Today, aggravating an already bad situation is the onslaught of Covid19 pandemic-era plastics for a multitude of health equipment. At the same time, the food packaging that has kept restaurants alive has kept microplastics percolating in the atmosphere. “These contaminants are everywhere,” says Vargas. “Where are the masks and packaging ending up? In the soils. And in many countries, waste management is not adequate. Those particles of microplastic go into the soil, from there they go to the air, and then they go to the water. “
Sustainable farming practices that give to, rather than take from, the soil are critically in demand, says Vargas. And the question, will there be enough calories to consume? is very different from the question: will there be enough healthy food to eat?
What is in the soil is the difference between boom and bust for Lee Jones, a purveyor
of top quality vegetables to best-of-the-best restaurants, and now to consumers online. Emerging from the near ruin of their farm business almost four decades ago, the Jones family learned there was an opportunity to do better by nature and, as a result, better by consumers. Since then, Jones has engaged a staff of farmworkers, packagers, managers, scientists and a resident chef to curate his crops. He’s cultivated a network of demanding star chefs who have inspired him to develop unique,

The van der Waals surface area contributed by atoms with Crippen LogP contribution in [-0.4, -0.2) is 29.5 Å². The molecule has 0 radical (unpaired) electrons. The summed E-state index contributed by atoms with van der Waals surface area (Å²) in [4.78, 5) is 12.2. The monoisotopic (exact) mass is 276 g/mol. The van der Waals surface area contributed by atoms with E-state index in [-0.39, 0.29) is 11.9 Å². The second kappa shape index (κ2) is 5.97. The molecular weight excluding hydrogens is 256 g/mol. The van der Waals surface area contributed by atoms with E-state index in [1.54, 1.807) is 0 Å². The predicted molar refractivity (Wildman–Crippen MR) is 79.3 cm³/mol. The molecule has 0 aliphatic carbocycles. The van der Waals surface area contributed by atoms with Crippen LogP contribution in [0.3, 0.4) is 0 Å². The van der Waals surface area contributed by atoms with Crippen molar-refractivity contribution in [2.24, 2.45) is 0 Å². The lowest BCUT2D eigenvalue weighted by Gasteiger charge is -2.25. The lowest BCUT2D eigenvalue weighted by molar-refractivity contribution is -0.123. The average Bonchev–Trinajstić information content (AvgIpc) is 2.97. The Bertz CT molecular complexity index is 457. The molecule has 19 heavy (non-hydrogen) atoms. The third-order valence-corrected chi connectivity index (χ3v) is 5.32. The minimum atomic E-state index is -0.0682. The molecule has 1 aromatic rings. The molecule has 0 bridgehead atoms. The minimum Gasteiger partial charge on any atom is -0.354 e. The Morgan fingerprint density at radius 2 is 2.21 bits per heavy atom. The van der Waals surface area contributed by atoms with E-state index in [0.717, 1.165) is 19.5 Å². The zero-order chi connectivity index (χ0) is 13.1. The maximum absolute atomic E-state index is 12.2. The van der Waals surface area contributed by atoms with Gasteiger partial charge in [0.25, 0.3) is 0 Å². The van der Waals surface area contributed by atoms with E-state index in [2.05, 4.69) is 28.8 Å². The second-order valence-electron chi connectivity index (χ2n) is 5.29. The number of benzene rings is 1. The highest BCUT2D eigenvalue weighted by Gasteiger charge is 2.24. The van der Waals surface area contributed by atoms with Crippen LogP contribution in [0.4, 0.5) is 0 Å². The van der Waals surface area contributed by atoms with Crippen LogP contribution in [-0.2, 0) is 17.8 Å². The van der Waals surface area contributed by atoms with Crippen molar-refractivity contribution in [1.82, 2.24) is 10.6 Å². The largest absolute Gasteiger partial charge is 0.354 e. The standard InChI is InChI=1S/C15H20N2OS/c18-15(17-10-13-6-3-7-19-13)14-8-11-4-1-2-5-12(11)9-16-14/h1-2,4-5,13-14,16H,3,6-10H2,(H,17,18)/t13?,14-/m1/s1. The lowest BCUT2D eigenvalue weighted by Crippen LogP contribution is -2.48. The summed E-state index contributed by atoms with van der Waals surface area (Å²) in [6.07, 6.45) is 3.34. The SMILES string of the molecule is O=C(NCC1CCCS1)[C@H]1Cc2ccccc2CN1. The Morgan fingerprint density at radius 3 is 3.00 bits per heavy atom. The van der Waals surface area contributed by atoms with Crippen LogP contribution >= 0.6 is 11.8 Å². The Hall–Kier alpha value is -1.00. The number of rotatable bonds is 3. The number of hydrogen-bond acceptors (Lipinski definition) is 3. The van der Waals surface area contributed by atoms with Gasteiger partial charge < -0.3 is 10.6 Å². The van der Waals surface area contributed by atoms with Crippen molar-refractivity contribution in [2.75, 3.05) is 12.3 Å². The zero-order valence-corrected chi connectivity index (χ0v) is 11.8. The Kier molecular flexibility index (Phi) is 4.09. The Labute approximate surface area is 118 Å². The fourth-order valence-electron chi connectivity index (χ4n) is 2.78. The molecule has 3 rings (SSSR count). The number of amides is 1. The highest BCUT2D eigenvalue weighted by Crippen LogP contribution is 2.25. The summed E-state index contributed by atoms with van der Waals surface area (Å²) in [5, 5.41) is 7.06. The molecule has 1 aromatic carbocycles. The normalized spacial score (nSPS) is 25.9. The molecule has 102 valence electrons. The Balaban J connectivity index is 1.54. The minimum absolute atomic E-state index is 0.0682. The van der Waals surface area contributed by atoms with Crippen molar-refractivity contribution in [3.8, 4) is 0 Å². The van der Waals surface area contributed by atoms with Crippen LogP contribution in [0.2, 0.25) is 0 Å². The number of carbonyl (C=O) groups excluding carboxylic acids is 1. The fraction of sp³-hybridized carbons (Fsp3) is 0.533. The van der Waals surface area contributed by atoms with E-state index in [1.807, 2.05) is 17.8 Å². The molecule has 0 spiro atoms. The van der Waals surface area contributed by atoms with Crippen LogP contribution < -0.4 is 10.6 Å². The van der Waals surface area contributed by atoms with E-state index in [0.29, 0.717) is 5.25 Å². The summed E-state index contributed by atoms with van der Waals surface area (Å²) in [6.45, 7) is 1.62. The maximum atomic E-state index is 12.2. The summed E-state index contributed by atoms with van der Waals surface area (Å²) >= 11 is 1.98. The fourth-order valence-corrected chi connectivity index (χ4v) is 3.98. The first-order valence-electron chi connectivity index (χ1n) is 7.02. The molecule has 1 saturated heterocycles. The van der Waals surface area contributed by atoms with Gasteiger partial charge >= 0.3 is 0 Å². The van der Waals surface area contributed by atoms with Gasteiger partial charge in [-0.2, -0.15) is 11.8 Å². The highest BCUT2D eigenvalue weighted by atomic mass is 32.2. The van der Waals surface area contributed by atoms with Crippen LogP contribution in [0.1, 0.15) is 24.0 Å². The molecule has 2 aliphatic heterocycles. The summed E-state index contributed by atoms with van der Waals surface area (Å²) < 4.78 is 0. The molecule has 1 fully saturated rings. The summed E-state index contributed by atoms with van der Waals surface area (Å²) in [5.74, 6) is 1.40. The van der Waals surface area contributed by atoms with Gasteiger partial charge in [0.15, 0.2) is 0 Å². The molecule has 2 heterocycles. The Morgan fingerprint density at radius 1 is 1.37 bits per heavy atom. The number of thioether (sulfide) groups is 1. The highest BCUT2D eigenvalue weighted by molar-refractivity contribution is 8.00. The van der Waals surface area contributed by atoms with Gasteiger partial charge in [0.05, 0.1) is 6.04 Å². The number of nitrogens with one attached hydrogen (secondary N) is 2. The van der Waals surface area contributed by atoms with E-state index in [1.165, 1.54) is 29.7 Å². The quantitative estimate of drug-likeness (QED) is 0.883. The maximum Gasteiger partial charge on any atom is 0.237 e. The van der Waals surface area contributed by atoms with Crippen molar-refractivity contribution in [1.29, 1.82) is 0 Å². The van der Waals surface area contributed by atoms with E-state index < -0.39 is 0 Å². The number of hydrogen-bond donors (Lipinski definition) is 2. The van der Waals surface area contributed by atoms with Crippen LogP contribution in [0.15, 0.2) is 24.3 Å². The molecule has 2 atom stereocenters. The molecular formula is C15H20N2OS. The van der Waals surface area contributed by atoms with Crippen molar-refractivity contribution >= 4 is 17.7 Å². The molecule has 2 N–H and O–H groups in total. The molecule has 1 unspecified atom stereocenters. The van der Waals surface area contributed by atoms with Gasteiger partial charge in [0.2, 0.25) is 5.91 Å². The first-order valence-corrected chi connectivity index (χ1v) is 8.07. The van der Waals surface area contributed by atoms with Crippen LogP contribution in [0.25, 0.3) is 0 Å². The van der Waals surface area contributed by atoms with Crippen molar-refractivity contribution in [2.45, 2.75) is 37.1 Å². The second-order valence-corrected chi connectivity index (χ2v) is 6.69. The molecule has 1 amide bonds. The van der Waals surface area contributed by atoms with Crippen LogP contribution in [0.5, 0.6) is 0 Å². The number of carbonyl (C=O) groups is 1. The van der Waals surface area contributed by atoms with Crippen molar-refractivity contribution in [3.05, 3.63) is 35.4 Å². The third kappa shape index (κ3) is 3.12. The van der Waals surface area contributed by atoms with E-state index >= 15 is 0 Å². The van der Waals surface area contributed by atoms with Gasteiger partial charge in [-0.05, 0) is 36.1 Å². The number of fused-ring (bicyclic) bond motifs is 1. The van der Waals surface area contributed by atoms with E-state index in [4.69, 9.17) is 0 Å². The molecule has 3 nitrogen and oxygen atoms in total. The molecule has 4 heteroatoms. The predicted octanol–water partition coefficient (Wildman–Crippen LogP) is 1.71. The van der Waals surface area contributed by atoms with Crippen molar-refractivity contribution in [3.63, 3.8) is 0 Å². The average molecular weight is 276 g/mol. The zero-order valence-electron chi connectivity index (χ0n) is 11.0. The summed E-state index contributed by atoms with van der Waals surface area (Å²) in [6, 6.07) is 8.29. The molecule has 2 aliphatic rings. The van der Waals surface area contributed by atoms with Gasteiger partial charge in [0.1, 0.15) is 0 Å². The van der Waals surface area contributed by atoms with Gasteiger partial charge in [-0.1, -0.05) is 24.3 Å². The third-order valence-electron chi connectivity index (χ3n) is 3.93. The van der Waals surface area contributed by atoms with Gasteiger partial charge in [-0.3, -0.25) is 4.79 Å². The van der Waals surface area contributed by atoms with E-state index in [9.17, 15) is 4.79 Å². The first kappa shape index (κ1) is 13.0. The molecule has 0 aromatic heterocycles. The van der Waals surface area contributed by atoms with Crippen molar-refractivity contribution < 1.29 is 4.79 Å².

regeneratively grown produce: golden zucchini blossoms, miniature squash, delicate carrots of multiple colors, tomatoes and cucumbers of myriad colors, sizes and flavors, cauliflowers, lettuces and root vegetables in a rainbow of colors, and much more.
“It’s the farmer’s goal to leave the land in better condition for future generations,” says Jones. “We’ve added to that. We believe that a farm needs to have healthy soil, grow healthy food, feed healthy people, in a healthy environment. My dad had a saying – ‘We’re just trying to get as good at what we’re doing as the growers were a hundred years ago.’”
The Chef’s Garden fields are fertilized through strips of clover and other small growth, established between rows of plants, drawing nutrients from the sun and pulling them into the soil for the larger harvest. Composted plants and grasses protect the base of plants along each row. And the rhythm of farming is geared to restoring the soils, as opposed to the ravages of big-business mono-culture.
On his 400-acre farm, Jones keeps 200 acres planted with undemanding cover crops to harvest the sun’s energy. The other half is for crops to take to market. The two segments are rotated every year. Jones won’t say his produce is organic, strictly, because – even though chemical fertilizers and pesticides are avoided at most costs – if a chemical product can save a crop, it will be used.
In his signature daily outfit of blue overalls, white oxford shirt, and red bow tie, Lee Jones is expressing a solidarity with farmers who struggle and endure, and saluting those who have gone before, like the working people Steinbeck depicted in “Grapes of Wrath.”
Jones knows he is just one farmer working a few hundred acres on a planet where only 38 percent of the land can be farmed. For him, it is “one step” in the shared human agricultural “journey of a thousand miles,” but well worth the passion.
Louise Schiavone, Contributor